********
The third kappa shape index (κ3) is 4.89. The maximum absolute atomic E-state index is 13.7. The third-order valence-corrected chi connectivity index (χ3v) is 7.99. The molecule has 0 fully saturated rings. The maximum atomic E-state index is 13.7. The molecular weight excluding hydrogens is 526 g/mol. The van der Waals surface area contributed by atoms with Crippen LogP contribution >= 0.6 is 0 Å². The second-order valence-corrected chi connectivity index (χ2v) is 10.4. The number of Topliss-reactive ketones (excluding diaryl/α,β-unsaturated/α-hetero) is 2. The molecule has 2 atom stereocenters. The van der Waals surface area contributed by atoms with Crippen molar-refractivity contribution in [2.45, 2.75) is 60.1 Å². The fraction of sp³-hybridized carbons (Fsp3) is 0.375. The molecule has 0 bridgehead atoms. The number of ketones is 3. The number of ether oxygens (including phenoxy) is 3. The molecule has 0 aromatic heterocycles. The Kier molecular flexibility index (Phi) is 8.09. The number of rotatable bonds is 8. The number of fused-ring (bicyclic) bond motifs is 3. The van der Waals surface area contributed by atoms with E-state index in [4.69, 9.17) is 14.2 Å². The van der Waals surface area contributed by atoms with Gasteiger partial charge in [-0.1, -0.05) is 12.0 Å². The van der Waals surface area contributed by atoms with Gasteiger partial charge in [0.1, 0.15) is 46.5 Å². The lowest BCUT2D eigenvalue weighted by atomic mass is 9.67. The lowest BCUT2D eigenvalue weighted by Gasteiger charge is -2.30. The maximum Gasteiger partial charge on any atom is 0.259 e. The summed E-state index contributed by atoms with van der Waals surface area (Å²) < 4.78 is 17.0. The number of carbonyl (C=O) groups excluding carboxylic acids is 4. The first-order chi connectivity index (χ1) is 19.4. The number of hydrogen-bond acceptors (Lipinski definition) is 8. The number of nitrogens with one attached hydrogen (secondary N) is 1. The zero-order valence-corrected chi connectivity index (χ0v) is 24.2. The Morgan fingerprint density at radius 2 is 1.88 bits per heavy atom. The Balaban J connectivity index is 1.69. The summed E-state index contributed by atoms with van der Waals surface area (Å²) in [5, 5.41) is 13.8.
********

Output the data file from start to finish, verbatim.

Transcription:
The third kappa shape index (κ3) is 4.89. The maximum absolute atomic E-state index is 13.7. The third-order valence-corrected chi connectivity index (χ3v) is 7.99. The molecule has 0 fully saturated rings. The maximum atomic E-state index is 13.7. The molecular weight excluding hydrogens is 526 g/mol. The van der Waals surface area contributed by atoms with Crippen LogP contribution >= 0.6 is 0 Å². The second-order valence-corrected chi connectivity index (χ2v) is 10.4. The number of Topliss-reactive ketones (excluding diaryl/α,β-unsaturated/α-hetero) is 2. The molecule has 2 atom stereocenters. The van der Waals surface area contributed by atoms with Crippen molar-refractivity contribution in [2.45, 2.75) is 60.1 Å². The fraction of sp³-hybridized carbons (Fsp3) is 0.375. The molecule has 0 bridgehead atoms. The number of ketones is 3. The number of ether oxygens (including phenoxy) is 3. The molecule has 0 aromatic heterocycles. The Kier molecular flexibility index (Phi) is 8.09. The number of rotatable bonds is 8. The number of fused-ring (bicyclic) bond motifs is 3. The van der Waals surface area contributed by atoms with E-state index in [4.69, 9.17) is 14.2 Å². The van der Waals surface area contributed by atoms with Gasteiger partial charge in [-0.1, -0.05) is 12.0 Å². The van der Waals surface area contributed by atoms with Gasteiger partial charge in [0.1, 0.15) is 46.5 Å². The lowest BCUT2D eigenvalue weighted by atomic mass is 9.67. The lowest BCUT2D eigenvalue weighted by Gasteiger charge is -2.30. The maximum Gasteiger partial charge on any atom is 0.259 e. The summed E-state index contributed by atoms with van der Waals surface area (Å²) < 4.78 is 17.0. The number of carbonyl (C=O) groups excluding carboxylic acids is 4. The first-order chi connectivity index (χ1) is 19.4. The number of hydrogen-bond acceptors (Lipinski definition) is 8. The number of nitrogens with one attached hydrogen (secondary N) is 1. The zero-order valence-corrected chi connectivity index (χ0v) is 24.2. The Morgan fingerprint density at radius 2 is 1.88 bits per heavy atom. The Balaban J connectivity index is 1.69. The summed E-state index contributed by atoms with van der Waals surface area (Å²) in [5, 5.41) is 13.8.